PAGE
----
Beautiful Little Fool: On Daisy Buchanan and the Hardest and Best Way to Live


“All right… I’m glad it’s a girl. I hope she’ll be a fool–that’s the best thing a girl can be in this world, a beautiful little fool… You see, I think everything’s terrible anyhow… And I know. I’ve been everywhere and seen everything and done everything.”
– F. Scott Fitzgerald

Sometimes I hate Daisy.  The entire story of The Great Gatsby is basically all her fault.  I hate that she embodies some of the worst stereotypes society has about women: she is just a pretty face, she cannot take responsibility for her own life without the help of men, she is completely superficial. Throughout the course of the story we find out how thoroughly selfish she is- she uses people as entertaining diversions! She faces a hot day, a friend, a party, and her child with the exact same ennui. She is a careless driver.  Sometimes I hate Daisy.


Sometimes I hate F. Scott Fitzgerald and the male writers behind each Gatsby movie.  I watch and I wonder- is this what men really think of women?  When they write a sweeping epic novel or movie, the female character they come up with is Daisy Buchanan? I wonder if they think that that is what females are like- dressed to the nines, using the money of men, full of clever words and tricks, devoid of compassion and any sense of responsibility. Sometimes I hate the men who wrote the character of Daisy.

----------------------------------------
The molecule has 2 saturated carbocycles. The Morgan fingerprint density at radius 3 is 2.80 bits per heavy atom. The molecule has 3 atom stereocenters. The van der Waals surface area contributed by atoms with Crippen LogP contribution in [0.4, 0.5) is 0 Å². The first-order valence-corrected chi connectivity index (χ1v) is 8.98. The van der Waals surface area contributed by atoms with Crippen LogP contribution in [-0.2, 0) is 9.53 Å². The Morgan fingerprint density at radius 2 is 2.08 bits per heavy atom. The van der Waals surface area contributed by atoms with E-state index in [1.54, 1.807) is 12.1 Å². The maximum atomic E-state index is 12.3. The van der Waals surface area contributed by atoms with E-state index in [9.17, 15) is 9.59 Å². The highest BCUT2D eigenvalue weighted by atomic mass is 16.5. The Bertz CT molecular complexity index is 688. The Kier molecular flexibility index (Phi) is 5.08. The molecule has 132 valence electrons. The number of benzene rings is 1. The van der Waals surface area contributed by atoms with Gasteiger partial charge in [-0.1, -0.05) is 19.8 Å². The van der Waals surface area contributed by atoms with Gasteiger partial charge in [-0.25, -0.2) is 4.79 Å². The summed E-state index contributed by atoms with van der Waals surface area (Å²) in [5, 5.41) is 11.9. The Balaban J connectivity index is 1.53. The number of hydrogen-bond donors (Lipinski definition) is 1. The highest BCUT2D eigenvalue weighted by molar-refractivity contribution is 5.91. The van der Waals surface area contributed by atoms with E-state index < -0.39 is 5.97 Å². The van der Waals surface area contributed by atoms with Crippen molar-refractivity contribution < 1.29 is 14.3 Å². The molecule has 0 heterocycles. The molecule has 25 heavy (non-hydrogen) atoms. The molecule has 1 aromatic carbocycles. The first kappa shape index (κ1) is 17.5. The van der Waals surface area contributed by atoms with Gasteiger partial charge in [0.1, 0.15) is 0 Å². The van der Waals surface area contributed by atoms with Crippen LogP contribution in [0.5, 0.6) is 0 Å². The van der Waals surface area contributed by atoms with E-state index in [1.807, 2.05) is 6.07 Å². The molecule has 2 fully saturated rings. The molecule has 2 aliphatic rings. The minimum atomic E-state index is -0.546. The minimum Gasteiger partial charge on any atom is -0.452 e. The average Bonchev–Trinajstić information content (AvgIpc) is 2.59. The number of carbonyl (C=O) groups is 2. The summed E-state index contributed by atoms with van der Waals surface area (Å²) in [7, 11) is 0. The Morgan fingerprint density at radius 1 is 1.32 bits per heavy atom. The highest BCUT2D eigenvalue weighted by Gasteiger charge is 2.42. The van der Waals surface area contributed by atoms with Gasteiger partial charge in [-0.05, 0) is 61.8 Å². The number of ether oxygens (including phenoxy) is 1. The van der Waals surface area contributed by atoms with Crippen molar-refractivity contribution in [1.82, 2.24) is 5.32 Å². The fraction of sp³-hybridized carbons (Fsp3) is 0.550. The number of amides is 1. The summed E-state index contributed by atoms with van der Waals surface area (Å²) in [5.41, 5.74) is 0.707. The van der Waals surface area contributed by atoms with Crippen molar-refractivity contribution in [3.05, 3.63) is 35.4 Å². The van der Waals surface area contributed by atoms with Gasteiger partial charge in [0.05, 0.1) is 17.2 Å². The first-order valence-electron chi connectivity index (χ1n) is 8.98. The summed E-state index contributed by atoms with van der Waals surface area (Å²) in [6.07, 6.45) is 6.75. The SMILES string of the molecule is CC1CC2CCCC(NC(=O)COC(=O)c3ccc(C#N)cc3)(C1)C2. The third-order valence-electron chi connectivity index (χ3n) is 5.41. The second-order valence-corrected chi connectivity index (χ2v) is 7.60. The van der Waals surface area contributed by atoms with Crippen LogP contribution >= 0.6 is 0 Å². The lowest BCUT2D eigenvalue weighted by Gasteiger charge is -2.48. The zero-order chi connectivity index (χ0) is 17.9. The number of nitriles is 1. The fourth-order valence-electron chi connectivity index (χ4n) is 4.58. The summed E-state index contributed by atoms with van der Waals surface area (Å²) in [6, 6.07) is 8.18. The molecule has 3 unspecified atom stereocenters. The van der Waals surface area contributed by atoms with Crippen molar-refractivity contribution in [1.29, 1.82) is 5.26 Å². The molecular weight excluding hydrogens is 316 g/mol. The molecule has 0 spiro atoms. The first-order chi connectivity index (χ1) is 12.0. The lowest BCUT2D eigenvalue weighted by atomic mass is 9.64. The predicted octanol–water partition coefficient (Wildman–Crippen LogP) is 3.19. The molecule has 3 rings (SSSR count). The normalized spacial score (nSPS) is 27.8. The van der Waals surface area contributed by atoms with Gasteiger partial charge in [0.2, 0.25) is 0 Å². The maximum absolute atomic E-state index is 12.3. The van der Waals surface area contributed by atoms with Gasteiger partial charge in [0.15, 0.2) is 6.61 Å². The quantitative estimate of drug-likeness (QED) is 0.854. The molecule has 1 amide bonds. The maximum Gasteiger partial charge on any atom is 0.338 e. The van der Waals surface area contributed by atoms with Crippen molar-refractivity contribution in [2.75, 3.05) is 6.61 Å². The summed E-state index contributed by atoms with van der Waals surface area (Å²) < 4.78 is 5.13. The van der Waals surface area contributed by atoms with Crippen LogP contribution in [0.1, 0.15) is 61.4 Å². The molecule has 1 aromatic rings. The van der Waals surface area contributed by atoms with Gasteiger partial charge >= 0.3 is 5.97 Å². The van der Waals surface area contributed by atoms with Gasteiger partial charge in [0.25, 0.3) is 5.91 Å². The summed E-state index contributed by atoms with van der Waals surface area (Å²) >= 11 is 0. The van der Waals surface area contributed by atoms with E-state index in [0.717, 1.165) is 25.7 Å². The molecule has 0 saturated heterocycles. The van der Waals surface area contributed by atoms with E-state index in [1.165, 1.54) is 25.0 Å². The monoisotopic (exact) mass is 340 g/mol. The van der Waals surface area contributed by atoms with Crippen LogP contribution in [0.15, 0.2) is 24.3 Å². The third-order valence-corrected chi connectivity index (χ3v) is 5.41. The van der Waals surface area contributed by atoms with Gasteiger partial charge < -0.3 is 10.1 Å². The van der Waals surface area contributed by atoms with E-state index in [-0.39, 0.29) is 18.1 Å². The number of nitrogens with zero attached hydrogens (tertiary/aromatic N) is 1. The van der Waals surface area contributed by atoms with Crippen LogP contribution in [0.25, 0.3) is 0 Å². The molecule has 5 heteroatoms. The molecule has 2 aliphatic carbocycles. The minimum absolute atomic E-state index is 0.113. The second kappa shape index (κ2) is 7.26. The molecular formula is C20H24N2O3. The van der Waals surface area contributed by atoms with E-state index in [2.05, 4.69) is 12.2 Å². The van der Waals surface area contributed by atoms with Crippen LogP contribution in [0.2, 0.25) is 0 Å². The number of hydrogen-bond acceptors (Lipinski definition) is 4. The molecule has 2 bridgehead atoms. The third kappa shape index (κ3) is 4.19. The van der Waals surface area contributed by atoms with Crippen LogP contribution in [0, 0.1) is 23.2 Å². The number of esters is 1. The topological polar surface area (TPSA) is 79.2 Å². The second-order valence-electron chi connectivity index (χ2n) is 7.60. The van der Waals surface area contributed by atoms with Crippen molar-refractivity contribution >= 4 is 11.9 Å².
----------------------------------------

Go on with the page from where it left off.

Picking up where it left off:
But sometimes I love Daisy. I wish we could sit down and have tea.  Because just as Gatsby, Tom, and Myrtle are representative of larger societal criticisms, I see that everything that Daisy represents is not a critique of women, but of a patriarchal society.  Daisy has no power in her own life. Daisy is not meant to represent the best of women, but what happens when women feel they have no other means of survival than to become a beautiful little fool.


Does anyone but me read the line about becoming a beautiful little fool and understand exactly what Daisy means, that if only we were fools the world would be so much easier to live in?  The story would be so much harder for Daisy if she decided not to play the beautiful little fool.  If she were not a beautiful little fool, Daisy would have to face up to a hit and run, her part in Gatsby’s death, her infidelity, and her choice to marry a man for his old money!  There would be legal, financial, emotional, and spiritual consequences.  Instead, as a beautiful little fool, she runs away from the end of the story.


Deciding to take charge of your own life is the hardest possible way to go.  And yet if we were to sit down and have tea- hopefully wearing some of Daisy’s amazing dresses- I would tell you that it’s worth it.

I would agree that it might feel great to have as many men as possible fall in love you, but I would remind you that love like that is an illusion and a loss of power.

I would agree that it’s terrifying to accept the consequences for mistakes, but it is freeing knowing that you have no secrets to fear.

I would tell you that it is hard to be assertive about your decisions and your identity, but it’s wonderful to find that you have valuable opinions and a unique personhood.

I would tell you that although working on relationships with those around you can be painfully difficult, it is worth the deep and lasting love and trust that results.

And I would tell you that although it’s rough going to take the hardest road, it is worth it to get to see the end of the story.